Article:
Though No. 1 insurer UnitedHealth Group has lobbied hard against a public option and is heavily influencing the health-care reform debate, former division executive Lois Quam says a public option “makes a lot of sense” and has a place in reform efforts.
Quam, who left the Minnetonka-based behemoth in 2007 after an 18-year stretch, chaired the commission that created MinnesotaCare, the insurance program for low-income residents. She also served on the Clinton administration’s health reform task force in 1993. And, as president and CEO of for-profit UnitedHealth’s public and senior markets division, she says she saw firsthand how Medicare and MinnesotaCare have “worked well” as public options. Her support for expanded access to health care dates to her teen years.
“I was with a woman in Becker County last week who talked about how important MinnesotaCare has been to her family,” Quam says in a Q&A with me. “And I hear from people, age 61, 62, 63, who really wish they were 65 and they could get into Medicare. The very reason Medicare was created in the ’60s, of course, was that the private health insurance market wasn’t offering affordable coverage to seniors. So I think a public plan makes a lot of sense, and I would like to see that as a part of eventual health-care reform.”
Quam now runs Tysvar, a privately held incubator focused on health-care reform and the new green economy. Between her stint at UnitedHealth and founding Tysvar (named after her grandfather’s hometown in Norway), she worked at Piper Jaffray as head of strategic investments, green economy and health. In 2006, Fortune magazine named her as one of America’s “50 Most Powerful Women.”
Her support for a public option came in response to the last question I typically ask a thought leader for the “best hopes, worst fears” series: “Anything else you want to tell me that I haven’t asked you?” The conversation couldn’t stop there, of course.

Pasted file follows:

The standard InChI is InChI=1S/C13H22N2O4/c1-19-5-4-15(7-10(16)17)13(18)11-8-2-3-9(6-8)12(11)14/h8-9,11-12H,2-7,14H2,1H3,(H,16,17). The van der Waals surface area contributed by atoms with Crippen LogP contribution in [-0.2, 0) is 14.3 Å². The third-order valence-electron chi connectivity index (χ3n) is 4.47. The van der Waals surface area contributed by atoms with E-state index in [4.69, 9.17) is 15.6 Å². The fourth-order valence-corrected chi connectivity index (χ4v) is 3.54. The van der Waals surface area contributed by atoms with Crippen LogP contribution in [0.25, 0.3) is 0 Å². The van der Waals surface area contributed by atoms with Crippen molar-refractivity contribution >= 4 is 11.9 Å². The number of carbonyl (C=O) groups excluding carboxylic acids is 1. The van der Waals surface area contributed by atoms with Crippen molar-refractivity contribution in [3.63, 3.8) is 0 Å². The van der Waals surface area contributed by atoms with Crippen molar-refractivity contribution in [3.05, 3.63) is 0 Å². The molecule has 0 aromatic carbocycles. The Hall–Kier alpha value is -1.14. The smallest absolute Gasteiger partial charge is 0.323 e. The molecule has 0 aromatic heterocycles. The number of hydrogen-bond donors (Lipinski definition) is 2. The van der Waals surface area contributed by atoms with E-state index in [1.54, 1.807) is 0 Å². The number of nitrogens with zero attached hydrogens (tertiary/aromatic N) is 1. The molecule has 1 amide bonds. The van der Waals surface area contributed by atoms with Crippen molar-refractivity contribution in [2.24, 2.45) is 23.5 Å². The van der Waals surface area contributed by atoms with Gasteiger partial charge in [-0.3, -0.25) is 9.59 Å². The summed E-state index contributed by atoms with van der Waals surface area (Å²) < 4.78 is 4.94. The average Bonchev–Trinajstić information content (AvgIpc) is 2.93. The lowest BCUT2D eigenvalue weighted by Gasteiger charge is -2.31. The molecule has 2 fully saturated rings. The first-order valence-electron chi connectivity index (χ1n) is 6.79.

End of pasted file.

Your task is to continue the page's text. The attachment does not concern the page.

She also compares and contrasts the health-reform efforts of 1993 and now. And she comments on an Aug. 6 BusinessWeek article titled, “How UnitedHealth and rival carriers, maneuvering behind the scenes in Washington, shaped health-care reform for their own benefit.”
Quam and her husband, Matt Entenza, a gubernatorial candidate in 2010, live in St. Paul with their three sons.
MINNPOST: What are your best hopes and worst fears for health-care reform?
LOIS QUAM: My best hope is that a broad health-care reform bill will be passed later this year and that the bill will provide coverage for every American and that it will control health care costs for all Americans in a way that improves the quality of care. Extending coverage has been a goal that has been important to me for my whole life. I’m from Marshall, Minnesota, and when I was growing up I had asthma. My father’s a Lutheran minister so we had health insurance coverage (though it had a high deductible), and that meant I got to go to a specialist in the cities that really turned things around me.
So by the time I came out of high school, expanding health care access was central to what I hoped could be a part of achieving in my life. Now I have three sons — one in college, two who are seniors in high school — and I think about their future. … You hear so many parents say their kids are going to have trouble getting health insurance when they get into the work force, and that was really on my mind when I was the chair of the Minnesota Health Care Access Commission.
I was appointed chair the week my oldest son was born. So that’s my best hope — that we get this started. Another opportunity like this to reform health care might not come along again for a while, and we should see it through.
My worst fear is nothing will get done and that it will in fact further delay further improvement. As a result, we will see more insecurity for more families and it will make it more difficult for us to come out of the recession — both because it’s really difficult for individuals as they look for work and it’s really difficult for American companies now to compete with companies from other countries because the difference in health-care costs is so great.